Before my recent residency with fourth-graders at Scholars K-8 in Baltimore County began, the teachers I worked with–Mrs. Brumbalow, Ms. Barnes, and Ms. Hicks–had prepared the students for my arrival. When I walked through the door on the first day, the students recognized me and treated me like a rock star, so I knew I had to make a meaningful impact.
At the beginning of a residency, there are three writing rules I give students:
- Artists don’t make mistakes, they make discoveries.
- Do not edit in your head.
- The only wrong answer is a blank answer.
Students are oftentimes drilled to memorize answers in order to score highly on assignments. Sometimes they become paralyzed with fear when asked their opinion, so I try to loosen them up to think creatively. Young people need to have freedom to develop an idea out loud without self-doubt and to not fear right…
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First of all,
my young brother
pull your pants up.
i want to make this clear.
no, I’m not your father, your pastor, probably not your teacher
no, I am not Don Lemon.
I am your brother
in ’92 we were mack daddying and daddy mackin’
with all our clothes ass backwards
I’ve seen the great fathers, husbands and businessmen my boyz have become
your clothes are not an indicator
of your intelligence or aptitude.
We are a week away from my interactive performance and songwriting session called “Say It Loud” at Bloombars and I am excited about all the great art we will make as a community! For those of you 1819 L Street NW with me, my name is Bomani Armah and I am an artist and edu-tainer based in the DC Metropolitan area. For years I have been a strident support of community art, performing several times at Bloombars including several Watermelon Day celebrations that were extremely successful. When I am not on stage as a poet, emcee or event host, I spend my time as a creative writing teacher working with a myriad of organizations ) including the all the public school districts in Maryland and DC, as well as organizations like the United Methodist Church, the Washington National Cathedral, and Words Beats & Life.. My specialty is taking a room full of students (from k throughout graduate school) and have them synthesize a shared experience or lesson into a song. That is what we are going to be doing at Bloombars on this Friday September 19th!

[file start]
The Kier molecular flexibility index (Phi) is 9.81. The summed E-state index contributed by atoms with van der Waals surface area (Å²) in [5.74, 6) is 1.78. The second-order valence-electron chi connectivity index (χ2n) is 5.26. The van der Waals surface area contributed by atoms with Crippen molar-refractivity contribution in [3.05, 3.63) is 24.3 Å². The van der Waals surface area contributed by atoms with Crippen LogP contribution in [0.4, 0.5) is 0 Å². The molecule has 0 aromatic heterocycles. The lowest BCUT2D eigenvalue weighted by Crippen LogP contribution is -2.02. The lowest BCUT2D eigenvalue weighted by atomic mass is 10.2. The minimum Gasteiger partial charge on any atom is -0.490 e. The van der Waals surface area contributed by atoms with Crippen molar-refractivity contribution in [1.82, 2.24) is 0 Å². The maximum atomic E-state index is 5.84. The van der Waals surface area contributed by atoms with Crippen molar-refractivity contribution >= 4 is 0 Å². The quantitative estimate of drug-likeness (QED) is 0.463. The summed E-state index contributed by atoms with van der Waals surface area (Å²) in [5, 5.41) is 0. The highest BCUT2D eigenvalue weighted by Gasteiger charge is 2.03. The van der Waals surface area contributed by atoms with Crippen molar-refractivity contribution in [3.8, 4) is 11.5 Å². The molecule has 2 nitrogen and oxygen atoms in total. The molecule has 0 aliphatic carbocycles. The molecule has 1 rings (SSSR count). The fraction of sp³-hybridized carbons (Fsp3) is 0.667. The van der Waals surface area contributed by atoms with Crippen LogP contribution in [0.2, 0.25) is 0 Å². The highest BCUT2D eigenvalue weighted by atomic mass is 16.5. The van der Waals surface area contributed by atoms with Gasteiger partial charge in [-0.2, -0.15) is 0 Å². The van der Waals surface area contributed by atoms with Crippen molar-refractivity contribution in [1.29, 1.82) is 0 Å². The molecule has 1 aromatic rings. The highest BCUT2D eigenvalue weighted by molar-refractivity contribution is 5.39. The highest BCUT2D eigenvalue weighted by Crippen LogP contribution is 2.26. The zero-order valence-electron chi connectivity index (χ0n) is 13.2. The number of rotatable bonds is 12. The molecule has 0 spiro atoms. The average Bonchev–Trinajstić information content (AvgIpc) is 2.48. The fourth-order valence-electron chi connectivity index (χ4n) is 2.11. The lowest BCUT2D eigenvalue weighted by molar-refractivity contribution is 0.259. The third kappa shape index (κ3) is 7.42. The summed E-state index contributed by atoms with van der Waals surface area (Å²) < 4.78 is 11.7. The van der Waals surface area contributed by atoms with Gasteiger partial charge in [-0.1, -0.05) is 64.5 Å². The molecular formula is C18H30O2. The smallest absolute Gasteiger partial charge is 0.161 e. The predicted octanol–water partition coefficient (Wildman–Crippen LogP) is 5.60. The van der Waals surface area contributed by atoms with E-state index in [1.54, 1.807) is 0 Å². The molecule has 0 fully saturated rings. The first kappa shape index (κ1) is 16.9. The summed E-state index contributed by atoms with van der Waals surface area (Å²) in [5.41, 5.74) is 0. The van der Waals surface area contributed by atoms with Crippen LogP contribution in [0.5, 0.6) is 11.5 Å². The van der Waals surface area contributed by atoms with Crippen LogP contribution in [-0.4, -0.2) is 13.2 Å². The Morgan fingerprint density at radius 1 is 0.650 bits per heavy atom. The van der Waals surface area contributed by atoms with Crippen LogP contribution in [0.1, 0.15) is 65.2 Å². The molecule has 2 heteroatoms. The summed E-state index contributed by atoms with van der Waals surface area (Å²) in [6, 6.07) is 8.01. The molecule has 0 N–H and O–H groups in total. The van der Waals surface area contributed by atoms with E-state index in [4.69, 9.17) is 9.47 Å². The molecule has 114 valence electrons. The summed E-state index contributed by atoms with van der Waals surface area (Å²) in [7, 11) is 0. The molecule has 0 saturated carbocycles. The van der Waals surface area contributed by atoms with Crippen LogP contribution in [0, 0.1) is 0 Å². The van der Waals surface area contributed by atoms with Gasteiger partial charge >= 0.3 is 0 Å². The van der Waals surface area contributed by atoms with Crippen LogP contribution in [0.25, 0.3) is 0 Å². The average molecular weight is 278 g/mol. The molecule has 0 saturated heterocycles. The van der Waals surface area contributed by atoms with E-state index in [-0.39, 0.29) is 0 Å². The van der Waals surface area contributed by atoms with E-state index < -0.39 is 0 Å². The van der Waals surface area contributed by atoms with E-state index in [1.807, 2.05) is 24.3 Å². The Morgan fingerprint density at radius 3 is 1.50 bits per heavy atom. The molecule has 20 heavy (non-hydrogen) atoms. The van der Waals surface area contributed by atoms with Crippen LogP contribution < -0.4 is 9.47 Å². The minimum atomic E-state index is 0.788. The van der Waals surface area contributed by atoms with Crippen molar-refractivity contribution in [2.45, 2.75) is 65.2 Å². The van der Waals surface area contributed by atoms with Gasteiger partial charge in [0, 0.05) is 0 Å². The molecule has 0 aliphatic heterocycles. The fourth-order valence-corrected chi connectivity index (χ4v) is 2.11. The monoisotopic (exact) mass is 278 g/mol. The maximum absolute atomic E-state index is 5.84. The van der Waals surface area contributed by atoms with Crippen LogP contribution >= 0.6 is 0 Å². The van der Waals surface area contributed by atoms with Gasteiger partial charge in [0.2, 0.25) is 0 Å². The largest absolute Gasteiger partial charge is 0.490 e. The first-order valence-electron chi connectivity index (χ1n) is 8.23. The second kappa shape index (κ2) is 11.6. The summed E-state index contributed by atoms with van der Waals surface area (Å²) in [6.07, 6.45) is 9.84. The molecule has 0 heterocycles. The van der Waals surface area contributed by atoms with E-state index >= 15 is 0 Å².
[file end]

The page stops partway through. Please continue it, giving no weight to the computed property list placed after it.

“Hey Daddy”, my 8 year old asked from the back seat, “what’s weed?” I don’t know when I expected to have this conversation. Being realistic with myself I knew that I knew more, and had more curiosity about things in the adult world, than grown ups ever gave me credit for. This question from Olu wasn’t random. We were riding along listening to NPR while they aired a story on how the legalization of cannabis was affecting non-smokers in Colorado. I was living one of the affects of marijuana legalization right now: it is now irresponsible to simply have the “just say no” edict with your children in lieu of an in-depth conversation.
Sankofa Video and Books Cafe entrance looks like an island oasis. Trees and grass cascade from the front door down a series of short steps and an expansive patio, with stone walk ways meandering through the grass and bright umbrellas shielding its patrons at tables that invite you to come take a load off, drink a cup of Ethiopian coffee, and read a good book without looking at your watch. Sankofa. The African proverb turned favorite diaspora motto, “go back and fetch it”. It finds what was great about our past, and brings it to the future. That spirit is why having Watermelon Day there was so perfect. With all the books and movies glorifying our people, our struggle, our strength, Haile and Shirikiana Gerima (the famed film makers and owners of Sankofa Video & Books Cafe) love to also show how our great history is, and are committed to affecting our present and our future.
On August 3rd at 3pm the crowd had already started to gather. Folks were eager to experience the live art that would fill the next 5 hours. Others were nervous that the free watermelon wasn’t going to last long once word got out on Georgia Ave. Mostly though, they were there to smile, clap to the rhythm, snap at the punch-lines, cheer on the babies, and bask in the beauty that is Red Black and Green. There was no cause to fight for, no point to prove, just a few hours to reflect on how great the summer can be. I live for these moments. As much as I am addicted to social media, and blogging, and the latest youtube viral videos, nothing compares to real life cultural experiences. It’s one thing to comb the bookshelves of this store to be reminded of how beautiful and intelligent we are, it’s another thing to feel it with all 5 senses. That’s what we had on Watermelon Day.